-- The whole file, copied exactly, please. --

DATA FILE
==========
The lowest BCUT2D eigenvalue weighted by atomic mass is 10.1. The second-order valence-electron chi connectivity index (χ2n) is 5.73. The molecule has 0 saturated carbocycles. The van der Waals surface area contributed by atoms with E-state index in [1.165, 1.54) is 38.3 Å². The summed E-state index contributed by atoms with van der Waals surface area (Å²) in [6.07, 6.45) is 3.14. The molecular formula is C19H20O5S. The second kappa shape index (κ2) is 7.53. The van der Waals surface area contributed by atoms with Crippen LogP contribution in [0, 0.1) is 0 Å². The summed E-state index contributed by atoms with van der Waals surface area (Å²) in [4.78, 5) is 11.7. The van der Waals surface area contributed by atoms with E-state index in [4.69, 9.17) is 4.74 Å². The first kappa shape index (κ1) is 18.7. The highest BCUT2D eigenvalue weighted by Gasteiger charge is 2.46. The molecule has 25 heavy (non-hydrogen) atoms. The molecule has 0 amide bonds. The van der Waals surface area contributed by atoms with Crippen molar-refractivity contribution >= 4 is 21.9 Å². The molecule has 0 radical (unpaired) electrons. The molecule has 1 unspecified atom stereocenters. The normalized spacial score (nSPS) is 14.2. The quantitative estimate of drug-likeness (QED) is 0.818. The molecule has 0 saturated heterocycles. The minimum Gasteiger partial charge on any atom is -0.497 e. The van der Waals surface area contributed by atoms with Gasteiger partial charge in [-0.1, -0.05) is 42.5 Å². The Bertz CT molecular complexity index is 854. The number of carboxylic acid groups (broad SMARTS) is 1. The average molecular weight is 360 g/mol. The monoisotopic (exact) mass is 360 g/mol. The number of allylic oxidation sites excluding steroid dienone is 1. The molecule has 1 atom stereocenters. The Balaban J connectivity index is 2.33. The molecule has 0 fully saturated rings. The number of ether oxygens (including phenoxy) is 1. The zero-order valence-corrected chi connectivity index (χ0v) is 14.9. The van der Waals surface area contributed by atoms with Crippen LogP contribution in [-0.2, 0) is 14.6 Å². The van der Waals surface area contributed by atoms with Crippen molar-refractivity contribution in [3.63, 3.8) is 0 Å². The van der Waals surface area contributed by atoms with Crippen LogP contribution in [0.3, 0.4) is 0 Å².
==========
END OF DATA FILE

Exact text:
The lowest BCUT2D eigenvalue weighted by atomic mass is 10.1. The second-order valence-electron chi connectivity index (χ2n) is 5.73. The molecule has 0 saturated carbocycles. The van der Waals surface area contributed by atoms with E-state index in [1.165, 1.54) is 38.3 Å². The summed E-state index contributed by atoms with van der Waals surface area (Å²) in [6.07, 6.45) is 3.14. The molecular formula is C19H20O5S. The second kappa shape index (κ2) is 7.53. The van der Waals surface area contributed by atoms with Crippen LogP contribution in [0, 0.1) is 0 Å². The summed E-state index contributed by atoms with van der Waals surface area (Å²) in [4.78, 5) is 11.7. The van der Waals surface area contributed by atoms with E-state index in [4.69, 9.17) is 4.74 Å². The first kappa shape index (κ1) is 18.7. The highest BCUT2D eigenvalue weighted by Gasteiger charge is 2.46. The molecule has 25 heavy (non-hydrogen) atoms. The molecule has 0 amide bonds. The van der Waals surface area contributed by atoms with Crippen molar-refractivity contribution >= 4 is 21.9 Å². The molecule has 0 radical (unpaired) electrons. The molecule has 1 unspecified atom stereocenters. The normalized spacial score (nSPS) is 14.2. The quantitative estimate of drug-likeness (QED) is 0.818. The molecule has 0 saturated heterocycles. The minimum Gasteiger partial charge on any atom is -0.497 e. The van der Waals surface area contributed by atoms with Gasteiger partial charge in [-0.1, -0.05) is 42.5 Å². The Bertz CT molecular complexity index is 854. The number of carboxylic acid groups (broad SMARTS) is 1. The average molecular weight is 360 g/mol. The monoisotopic (exact) mass is 360 g/mol. The number of allylic oxidation sites excluding steroid dienone is 1. The molecule has 1 atom stereocenters. The Balaban J connectivity index is 2.33. The molecule has 0 fully saturated rings. The number of ether oxygens (including phenoxy) is 1. The zero-order valence-corrected chi connectivity index (χ0v) is 14.9. The van der Waals surface area contributed by atoms with Crippen LogP contribution in [-0.2, 0) is 14.6 Å². The van der Waals surface area contributed by atoms with Crippen molar-refractivity contribution in [3.63, 3.8) is 0 Å². The van der Waals surface area contributed by atoms with Crippen LogP contribution in [0.3, 0.4) is 0 Å².